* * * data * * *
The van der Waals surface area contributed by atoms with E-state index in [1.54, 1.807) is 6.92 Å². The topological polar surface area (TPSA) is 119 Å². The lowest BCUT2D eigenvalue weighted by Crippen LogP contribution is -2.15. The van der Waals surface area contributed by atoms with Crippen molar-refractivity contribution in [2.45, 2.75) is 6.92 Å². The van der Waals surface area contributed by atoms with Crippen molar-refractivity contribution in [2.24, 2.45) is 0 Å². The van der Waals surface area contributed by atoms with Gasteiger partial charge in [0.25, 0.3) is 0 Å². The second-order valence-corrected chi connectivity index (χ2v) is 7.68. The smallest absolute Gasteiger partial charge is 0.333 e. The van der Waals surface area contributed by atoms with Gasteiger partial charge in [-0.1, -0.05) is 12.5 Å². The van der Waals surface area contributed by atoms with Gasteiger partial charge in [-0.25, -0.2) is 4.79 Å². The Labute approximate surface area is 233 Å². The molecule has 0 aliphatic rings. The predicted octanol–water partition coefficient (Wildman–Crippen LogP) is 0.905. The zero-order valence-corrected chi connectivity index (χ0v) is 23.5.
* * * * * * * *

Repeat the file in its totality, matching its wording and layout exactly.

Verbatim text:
The van der Waals surface area contributed by atoms with E-state index in [1.54, 1.807) is 6.92 Å². The topological polar surface area (TPSA) is 119 Å². The lowest BCUT2D eigenvalue weighted by Crippen LogP contribution is -2.15. The van der Waals surface area contributed by atoms with Crippen molar-refractivity contribution in [2.45, 2.75) is 6.92 Å². The van der Waals surface area contributed by atoms with Crippen molar-refractivity contribution in [2.24, 2.45) is 0 Å². The van der Waals surface area contributed by atoms with Gasteiger partial charge in [0.25, 0.3) is 0 Å². The second-order valence-corrected chi connectivity index (χ2v) is 7.68. The smallest absolute Gasteiger partial charge is 0.333 e. The van der Waals surface area contributed by atoms with Gasteiger partial charge in [-0.1, -0.05) is 12.5 Å². The van der Waals surface area contributed by atoms with Gasteiger partial charge in [-0.25, -0.2) is 4.79 Å². The Labute approximate surface area is 233 Å². The molecule has 0 aliphatic rings. The predicted octanol–water partition coefficient (Wildman–Crippen LogP) is 0.905. The zero-order valence-corrected chi connectivity index (χ0v) is 23.5.